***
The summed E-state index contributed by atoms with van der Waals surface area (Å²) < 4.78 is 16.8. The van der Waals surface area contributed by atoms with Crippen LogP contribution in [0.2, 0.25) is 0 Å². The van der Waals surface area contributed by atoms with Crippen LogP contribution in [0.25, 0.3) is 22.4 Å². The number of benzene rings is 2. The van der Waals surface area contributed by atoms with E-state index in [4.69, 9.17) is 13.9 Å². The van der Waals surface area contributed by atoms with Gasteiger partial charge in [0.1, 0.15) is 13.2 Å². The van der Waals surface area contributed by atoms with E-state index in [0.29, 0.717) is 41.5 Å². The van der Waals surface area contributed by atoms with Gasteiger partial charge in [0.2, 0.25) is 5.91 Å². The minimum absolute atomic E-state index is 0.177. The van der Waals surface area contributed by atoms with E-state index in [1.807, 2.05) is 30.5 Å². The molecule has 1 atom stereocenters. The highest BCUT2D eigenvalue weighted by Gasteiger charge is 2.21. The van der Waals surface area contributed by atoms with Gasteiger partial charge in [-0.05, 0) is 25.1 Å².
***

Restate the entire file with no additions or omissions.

The summed E-state index contributed by atoms with van der Waals surface area (Å²) < 4.78 is 16.8. The van der Waals surface area contributed by atoms with Crippen LogP contribution in [0.2, 0.25) is 0 Å². The van der Waals surface area contributed by atoms with Crippen LogP contribution in [0.25, 0.3) is 22.4 Å². The number of benzene rings is 2. The van der Waals surface area contributed by atoms with E-state index in [4.69, 9.17) is 13.9 Å². The van der Waals surface area contributed by atoms with Gasteiger partial charge in [0.1, 0.15) is 13.2 Å². The van der Waals surface area contributed by atoms with E-state index in [0.29, 0.717) is 41.5 Å². The van der Waals surface area contributed by atoms with Gasteiger partial charge in [0.2, 0.25) is 5.91 Å². The minimum absolute atomic E-state index is 0.177. The van der Waals surface area contributed by atoms with E-state index in [1.807, 2.05) is 30.5 Å². The molecule has 1 atom stereocenters. The highest BCUT2D eigenvalue weighted by Gasteiger charge is 2.21. The van der Waals surface area contributed by atoms with Gasteiger partial charge in [-0.05, 0) is 25.1 Å².